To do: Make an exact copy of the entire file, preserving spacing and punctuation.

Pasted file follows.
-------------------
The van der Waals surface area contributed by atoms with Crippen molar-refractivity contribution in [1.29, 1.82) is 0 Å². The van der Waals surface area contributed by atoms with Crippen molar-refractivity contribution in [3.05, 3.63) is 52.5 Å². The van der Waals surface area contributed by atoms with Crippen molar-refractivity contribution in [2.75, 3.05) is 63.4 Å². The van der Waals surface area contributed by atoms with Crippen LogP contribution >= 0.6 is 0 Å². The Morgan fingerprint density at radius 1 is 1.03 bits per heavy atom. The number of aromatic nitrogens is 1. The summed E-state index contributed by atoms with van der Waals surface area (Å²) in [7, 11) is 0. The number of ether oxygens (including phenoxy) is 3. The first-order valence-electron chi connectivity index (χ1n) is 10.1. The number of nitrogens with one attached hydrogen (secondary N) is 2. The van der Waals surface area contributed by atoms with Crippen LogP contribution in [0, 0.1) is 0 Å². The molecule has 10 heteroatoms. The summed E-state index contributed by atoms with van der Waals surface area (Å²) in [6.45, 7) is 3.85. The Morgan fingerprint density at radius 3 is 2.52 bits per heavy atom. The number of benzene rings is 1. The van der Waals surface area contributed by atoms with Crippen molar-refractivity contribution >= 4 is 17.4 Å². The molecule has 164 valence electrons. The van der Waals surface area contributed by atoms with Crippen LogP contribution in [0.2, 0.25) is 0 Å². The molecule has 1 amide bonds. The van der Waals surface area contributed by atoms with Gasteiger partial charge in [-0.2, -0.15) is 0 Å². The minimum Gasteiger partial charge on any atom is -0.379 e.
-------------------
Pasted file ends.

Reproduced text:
The van der Waals surface area contributed by atoms with Crippen molar-refractivity contribution in [1.29, 1.82) is 0 Å². The van der Waals surface area contributed by atoms with Crippen molar-refractivity contribution in [3.05, 3.63) is 52.5 Å². The van der Waals surface area contributed by atoms with Crippen molar-refractivity contribution in [2.75, 3.05) is 63.4 Å². The van der Waals surface area contributed by atoms with Crippen LogP contribution >= 0.6 is 0 Å². The Morgan fingerprint density at radius 1 is 1.03 bits per heavy atom. The number of aromatic nitrogens is 1. The summed E-state index contributed by atoms with van der Waals surface area (Å²) in [7, 11) is 0. The number of ether oxygens (including phenoxy) is 3. The first-order valence-electron chi connectivity index (χ1n) is 10.1. The number of nitrogens with one attached hydrogen (secondary N) is 2. The van der Waals surface area contributed by atoms with Crippen LogP contribution in [0, 0.1) is 0 Å². The molecule has 10 heteroatoms. The summed E-state index contributed by atoms with van der Waals surface area (Å²) in [6.45, 7) is 3.85. The Morgan fingerprint density at radius 3 is 2.52 bits per heavy atom. The number of benzene rings is 1. The van der Waals surface area contributed by atoms with Crippen molar-refractivity contribution >= 4 is 17.4 Å². The molecule has 164 valence electrons. The van der Waals surface area contributed by atoms with Crippen LogP contribution in [0.2, 0.25) is 0 Å². The molecule has 1 amide bonds. The van der Waals surface area contributed by atoms with Gasteiger partial charge in [-0.2, -0.15) is 0 Å². The minimum Gasteiger partial charge on any atom is -0.379 e.